What’s happening in Sudan? The country is on the brink of collapse, hurtling towards a catastrophic civil war that threatens to tear the nation apart. The power struggle between two mighty military factions rages on, each fighting tooth and nail for control of the country’s future and leadership.
The risk of an all-out, nationwide war is looming as the forces involved refuse to back down despite the desperate pleas of the international community. The fighting has erupted in the capital, Khartoum, and in other parts of Sudan where the country’s military is fighting against a state-sponsored militia called the Rapid Support Forces (RSF). Groups led by military leaders who were once allies.
Hundreds of people have been killed and many more injured as the fighting between the two groups escalates. The death toll continues to rise as the violence intensifies. It has sparked a humanitarian crisis with thousands fleeing their homes in fear for their lives and many civilians stuck in the capital without access to water or electricity amid air strikes, gunfire, and shelling.
Foreign countries have been scrambling to evacuate their citizens and diplomats, with mounting concern that the bloodshed could spiral into an all-out civil war.
But what led to this escalation and how this power struggle between the two military forces will shape the region going forward?
HOW IT ALL STARTED?
It all started in 2019 when Lt. Gen. Abdel Fattah al-Burhan, the commander of the military, and Lt. Gen. Mohamed Hamdan Dagalo, who leads the RSF, joined forces to oust Sudan’s longtime dictator, Omar al-Bashir, following months of popular protests.
Two years later, in October 2021, Sudan’s army and the paramilitary Rapid Support Forces (RSF), together toppled a civilian government in a coup and seized power. Since then the country has been run by a council of generals, led by the two military men who are at the center of this dispute.
But the tension between the two groups has been mounting in recent months over the proposed integration of the RSF into the military. They have disagreements on the direction the country is going in and the proposed move toward civilian rule.
At the heart of this conflict lies a burning question of control over the country and who would be the military’s commander-in-chief during an integration period.
In short, who will consolidate the power and lead the new force.
Omar Al Bashir was installed as president in a coup orchestrated by the military in the late 1980s and held the position for 30 years before protesters demanded his resignation.
Then the army took over but people didn’t want the army to be in charge either. So after pressure from protesters, the army agreed to share power with different political groups in a transitional government. The idea was that it would oversee a transition to a democratic system.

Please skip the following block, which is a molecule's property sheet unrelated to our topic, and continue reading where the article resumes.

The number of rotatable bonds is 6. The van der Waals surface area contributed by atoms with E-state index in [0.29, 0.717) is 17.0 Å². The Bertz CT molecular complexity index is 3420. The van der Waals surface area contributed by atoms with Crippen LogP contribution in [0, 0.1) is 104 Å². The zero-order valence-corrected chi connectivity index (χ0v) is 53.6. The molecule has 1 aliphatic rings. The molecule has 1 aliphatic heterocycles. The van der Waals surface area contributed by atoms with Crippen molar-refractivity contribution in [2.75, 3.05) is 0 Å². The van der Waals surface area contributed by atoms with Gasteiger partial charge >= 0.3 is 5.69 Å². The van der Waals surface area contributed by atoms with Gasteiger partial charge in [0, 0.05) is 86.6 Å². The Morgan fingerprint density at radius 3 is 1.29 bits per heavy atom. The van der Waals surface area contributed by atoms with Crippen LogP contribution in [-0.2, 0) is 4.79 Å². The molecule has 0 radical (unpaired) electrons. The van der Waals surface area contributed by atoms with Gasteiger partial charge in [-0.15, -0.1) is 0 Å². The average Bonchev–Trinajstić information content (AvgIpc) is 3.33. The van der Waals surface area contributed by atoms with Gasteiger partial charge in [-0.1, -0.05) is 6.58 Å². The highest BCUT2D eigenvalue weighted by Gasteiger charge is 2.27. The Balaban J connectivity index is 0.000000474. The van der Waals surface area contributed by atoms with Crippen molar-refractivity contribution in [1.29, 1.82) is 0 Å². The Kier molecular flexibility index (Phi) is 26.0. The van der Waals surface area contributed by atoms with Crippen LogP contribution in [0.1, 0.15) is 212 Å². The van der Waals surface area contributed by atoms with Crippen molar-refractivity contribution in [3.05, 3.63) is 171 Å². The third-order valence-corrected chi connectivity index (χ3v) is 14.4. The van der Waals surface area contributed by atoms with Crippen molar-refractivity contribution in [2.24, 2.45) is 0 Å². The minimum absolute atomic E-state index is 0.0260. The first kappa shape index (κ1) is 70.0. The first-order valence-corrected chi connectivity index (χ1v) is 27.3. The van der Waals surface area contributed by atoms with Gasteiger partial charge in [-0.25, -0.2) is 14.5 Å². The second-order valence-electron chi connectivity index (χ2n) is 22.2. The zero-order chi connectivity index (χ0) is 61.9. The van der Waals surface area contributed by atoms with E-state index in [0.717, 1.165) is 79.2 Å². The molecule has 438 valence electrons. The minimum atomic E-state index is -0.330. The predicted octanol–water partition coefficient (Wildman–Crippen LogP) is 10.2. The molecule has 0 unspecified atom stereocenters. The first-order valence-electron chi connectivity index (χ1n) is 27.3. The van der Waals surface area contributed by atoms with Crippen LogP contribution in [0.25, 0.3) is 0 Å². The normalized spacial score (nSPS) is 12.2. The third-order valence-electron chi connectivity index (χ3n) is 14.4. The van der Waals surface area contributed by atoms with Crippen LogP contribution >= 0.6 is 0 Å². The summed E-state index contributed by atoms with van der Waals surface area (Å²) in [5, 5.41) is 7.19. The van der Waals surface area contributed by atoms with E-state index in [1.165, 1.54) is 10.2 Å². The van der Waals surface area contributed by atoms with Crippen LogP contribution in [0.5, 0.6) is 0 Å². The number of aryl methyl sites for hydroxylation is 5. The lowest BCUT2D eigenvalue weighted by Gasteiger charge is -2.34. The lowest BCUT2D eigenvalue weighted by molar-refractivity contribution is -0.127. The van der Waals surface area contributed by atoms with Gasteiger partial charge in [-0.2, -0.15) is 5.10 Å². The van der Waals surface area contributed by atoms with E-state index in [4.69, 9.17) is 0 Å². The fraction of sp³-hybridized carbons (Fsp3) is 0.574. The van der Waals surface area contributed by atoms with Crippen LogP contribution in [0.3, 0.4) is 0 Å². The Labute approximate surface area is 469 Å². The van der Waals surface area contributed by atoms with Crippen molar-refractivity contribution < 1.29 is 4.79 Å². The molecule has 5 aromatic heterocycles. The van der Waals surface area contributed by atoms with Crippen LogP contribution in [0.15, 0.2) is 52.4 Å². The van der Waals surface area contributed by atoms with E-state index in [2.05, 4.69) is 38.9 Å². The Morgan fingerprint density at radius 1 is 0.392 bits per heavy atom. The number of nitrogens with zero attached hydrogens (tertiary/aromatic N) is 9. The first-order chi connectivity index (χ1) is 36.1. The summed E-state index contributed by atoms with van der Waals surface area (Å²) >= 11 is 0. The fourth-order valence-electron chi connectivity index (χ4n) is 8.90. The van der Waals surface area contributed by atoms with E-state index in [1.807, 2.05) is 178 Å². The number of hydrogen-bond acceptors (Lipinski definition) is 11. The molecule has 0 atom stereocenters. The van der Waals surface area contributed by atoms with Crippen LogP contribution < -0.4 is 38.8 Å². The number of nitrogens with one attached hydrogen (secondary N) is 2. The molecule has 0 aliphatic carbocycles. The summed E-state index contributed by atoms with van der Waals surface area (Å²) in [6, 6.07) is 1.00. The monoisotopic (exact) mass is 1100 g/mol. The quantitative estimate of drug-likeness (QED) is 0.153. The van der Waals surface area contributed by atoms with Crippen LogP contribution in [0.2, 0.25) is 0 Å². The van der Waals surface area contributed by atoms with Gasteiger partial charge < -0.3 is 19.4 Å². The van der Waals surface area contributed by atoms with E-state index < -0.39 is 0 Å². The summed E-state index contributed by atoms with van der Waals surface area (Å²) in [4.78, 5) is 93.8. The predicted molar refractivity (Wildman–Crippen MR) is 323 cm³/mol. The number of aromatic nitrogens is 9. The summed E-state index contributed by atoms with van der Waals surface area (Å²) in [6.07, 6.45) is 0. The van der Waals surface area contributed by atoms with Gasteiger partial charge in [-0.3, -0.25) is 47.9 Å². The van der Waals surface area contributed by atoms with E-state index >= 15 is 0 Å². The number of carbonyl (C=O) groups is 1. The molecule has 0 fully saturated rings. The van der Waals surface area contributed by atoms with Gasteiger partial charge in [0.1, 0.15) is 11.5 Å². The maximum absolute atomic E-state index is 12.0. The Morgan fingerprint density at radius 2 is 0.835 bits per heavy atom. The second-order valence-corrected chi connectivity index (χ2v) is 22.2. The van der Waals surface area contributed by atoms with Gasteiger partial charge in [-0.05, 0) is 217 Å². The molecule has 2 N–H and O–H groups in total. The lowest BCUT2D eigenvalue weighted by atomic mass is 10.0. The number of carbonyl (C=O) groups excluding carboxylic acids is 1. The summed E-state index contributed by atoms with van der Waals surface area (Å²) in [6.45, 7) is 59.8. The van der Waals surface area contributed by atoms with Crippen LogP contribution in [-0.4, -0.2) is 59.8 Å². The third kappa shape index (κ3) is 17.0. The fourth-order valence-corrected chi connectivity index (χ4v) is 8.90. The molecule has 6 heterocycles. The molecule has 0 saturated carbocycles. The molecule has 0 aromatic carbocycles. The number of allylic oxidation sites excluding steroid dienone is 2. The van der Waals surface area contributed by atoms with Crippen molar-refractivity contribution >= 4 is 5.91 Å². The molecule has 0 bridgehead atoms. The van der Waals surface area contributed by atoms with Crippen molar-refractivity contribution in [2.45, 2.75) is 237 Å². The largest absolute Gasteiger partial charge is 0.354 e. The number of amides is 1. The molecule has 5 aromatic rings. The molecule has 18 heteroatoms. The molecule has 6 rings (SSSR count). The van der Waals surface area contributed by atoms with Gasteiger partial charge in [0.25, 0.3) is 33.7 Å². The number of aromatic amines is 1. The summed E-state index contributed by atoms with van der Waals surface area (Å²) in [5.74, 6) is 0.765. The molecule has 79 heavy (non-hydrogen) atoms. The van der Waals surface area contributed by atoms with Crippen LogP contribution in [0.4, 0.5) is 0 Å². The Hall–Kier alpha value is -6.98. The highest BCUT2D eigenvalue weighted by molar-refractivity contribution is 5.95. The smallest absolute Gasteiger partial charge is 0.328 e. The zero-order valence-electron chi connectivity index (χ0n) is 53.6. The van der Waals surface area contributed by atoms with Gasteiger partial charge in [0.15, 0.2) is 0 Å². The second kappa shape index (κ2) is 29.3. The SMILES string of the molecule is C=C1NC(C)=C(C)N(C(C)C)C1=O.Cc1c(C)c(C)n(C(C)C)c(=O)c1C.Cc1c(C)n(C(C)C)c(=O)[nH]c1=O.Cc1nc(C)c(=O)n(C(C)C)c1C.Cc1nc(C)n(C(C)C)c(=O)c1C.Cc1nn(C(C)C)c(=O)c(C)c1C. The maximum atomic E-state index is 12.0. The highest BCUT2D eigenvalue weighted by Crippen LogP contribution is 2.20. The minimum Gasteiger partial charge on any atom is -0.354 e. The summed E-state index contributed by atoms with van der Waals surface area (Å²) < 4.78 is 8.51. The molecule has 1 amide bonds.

But two years later, the army kicked out the Prime Minister and seized power again. The people in Sudan seem to be trapped in this limbo and they’re going round and round in a circle. That involves the same people you know, with no clear path or trajectory on how they can actually start to plan for a peaceful transition of power.
There have been ongoing talks to make that transition happen between the military and political groups representing the pro-democracy movement. But a major reason the process is being held up is because of an underlying rivalry between the army and the rapid support forces, a state-sponsored militia that has become like a second army.
And many people see this as a personal rivalry between the Army’s leader Lt. Gen. Abdel Fattah al-Burhan, who was effectively the leader of the country, and the leader of the RSF. General Mohamed Hamdan Dagalo. For years, both men were on the same side and had been since the war in Darfur.
Hemedti lead a militia at the time widely known as the Janjaweed, and they were used by al-bashir’s army to fight rebels in the region of Darfur. They were created to protect the upper echelon of the military and the senior commanders. They’re accused of carrying out war crimes, and al-Bashir got charged with committing genocide.
In 2013, the militia was rebranded as the rapid support forces and worked with the army on different missions.
Then in 2019, Hemedti and General Al-Burhan joined forces to get rid of al-Bashir. During the pro-democracy protests, the RSF and the army were accused of killing 100 people.
However, the RSF has become much more autonomous since that time and has increased in strength. They were able to create interests both domestically and abroad, particularly in the gold trade.
These two main actors in the army and the rapid support forces were able to collude successively for about four years to stay in power themselves, but there was always that burning question about who was in charge of the country.
WHAT SPARKED THE CONFLICT IN SUDAN?
The conflict began on 15 April following days of tension as members of the RSF were redeployed around the country in a move that the army saw as a threat.
There had been some hope that talks could resolve the situation but these never happened.
It is disputed who fired the first shot but the fighting swiftly escalated in different parts of the country with more than 400 civilians dying, according to the World Health Organization.
Even though there were talks of a 72-hour ceasefire in honor of the Muslim holiday, Eid al Fitr, clashes have been reported across the city. Many civilians have become victims of this unwarranted conflict between the two groups.
The Sudanese air force has mounted air strikes in the capital, a city of more than six million people, which is likely to have led to civilian casualties.